The Year There Really Was No Place Like Home

updated Mar 30, 2021
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Credit: Photo: Shutterstock, Getty Images, Photo: Apartment Therapy

Where were you a year ago today? Can you remember? Chances are if you weren’t searching for toilet paper or trying to navigate a job whose vitality and risks had been amplified and underscored at every turn, you were home. And it’s likely that you are still home now, one year after the coronavirus pandemic brought life as it was then to a screeching halt.

It has been a year full of uncertainty, grief, fear, and hope. Communities have banded together to prevent evictions in a once-in-a-lifetime health crisis, to mourn the lives lost, and to organize against anti-Black and anti-Asian racism while keeping themselves and their loved ones safe from a potentially deadly virus. Parents have balanced deadlines, Zoom meetings, and running classrooms from their living rooms; and friends lit up group chats with memes and news stories alike. If people were still going to work through widespread shelter-in-place orders, there was often nowhere else to go but home once they were done. And those homes, for people who still had them and felt safe in them, were everything.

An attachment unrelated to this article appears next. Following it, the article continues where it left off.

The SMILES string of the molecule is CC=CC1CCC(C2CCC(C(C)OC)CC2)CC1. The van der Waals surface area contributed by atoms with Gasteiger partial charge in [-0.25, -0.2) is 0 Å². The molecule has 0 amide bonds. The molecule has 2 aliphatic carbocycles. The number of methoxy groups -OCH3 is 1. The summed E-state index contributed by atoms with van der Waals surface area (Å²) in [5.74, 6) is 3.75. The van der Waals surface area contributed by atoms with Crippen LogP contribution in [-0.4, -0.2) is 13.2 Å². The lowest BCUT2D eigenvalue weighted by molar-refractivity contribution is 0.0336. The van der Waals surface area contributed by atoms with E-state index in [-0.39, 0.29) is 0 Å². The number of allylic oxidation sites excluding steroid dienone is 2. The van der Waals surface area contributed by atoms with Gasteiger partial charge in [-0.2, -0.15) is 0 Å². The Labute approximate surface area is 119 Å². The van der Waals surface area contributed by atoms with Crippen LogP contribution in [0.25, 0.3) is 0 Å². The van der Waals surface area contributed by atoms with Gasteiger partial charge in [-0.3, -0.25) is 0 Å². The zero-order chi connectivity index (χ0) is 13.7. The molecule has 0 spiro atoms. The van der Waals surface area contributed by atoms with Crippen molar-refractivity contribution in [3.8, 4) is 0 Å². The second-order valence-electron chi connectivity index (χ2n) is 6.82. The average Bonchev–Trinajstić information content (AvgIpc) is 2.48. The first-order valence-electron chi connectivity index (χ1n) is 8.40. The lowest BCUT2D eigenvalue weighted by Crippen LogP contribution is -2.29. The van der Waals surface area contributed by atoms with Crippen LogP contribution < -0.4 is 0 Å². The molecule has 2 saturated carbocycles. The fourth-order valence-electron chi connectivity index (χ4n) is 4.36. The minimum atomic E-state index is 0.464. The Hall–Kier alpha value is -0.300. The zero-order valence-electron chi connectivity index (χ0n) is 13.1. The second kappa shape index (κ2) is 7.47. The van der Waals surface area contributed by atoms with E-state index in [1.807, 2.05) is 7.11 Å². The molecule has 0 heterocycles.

Almost everyone has needed to make do in various ways over the course of the past year. My tiny living room in New York City became equal parts work space, at-home gym, dining room, and entertainment center, and there has hardly been a moment at which someone — whether it was me, my roommate, my cat, or the pandemic kitten I adopted last April who has since been glued to my side — wasn’t in it. Time and time again, the past year reminded me how lucky I was and am in various ways, but it wasn’t without pain, too: I have not seen my family in person in 17 months, and every FaceTime call feels both like a blessing and a bittersweet reminder of the year that kept us apart.

This week, Apartment Therapy is highlighting the ways in which home has changed for people in the past year, and how communities have risen to the challenge of supporting one another through it all. It’s a series we’re calling One Year In, to reflect both the time and space we’ve inhabited. First up, writer Rainesford Stauffer explored what it means to feel homesick for something just outside of your own four walls, whether that’s a childhood home you cannot visit or a part of your community that has felt like home but wouldn’t be safe to visit for the time being.

Check back all week as contributors reflect on what they’ve endured, how they and their homes have grown and shifted, and what they’re taking with them into an uncertain future. Because while we may have endured these things apart from one another physically, we got through them together — and thanks to a little help from our neighbors and loved ones, we were never fully alone.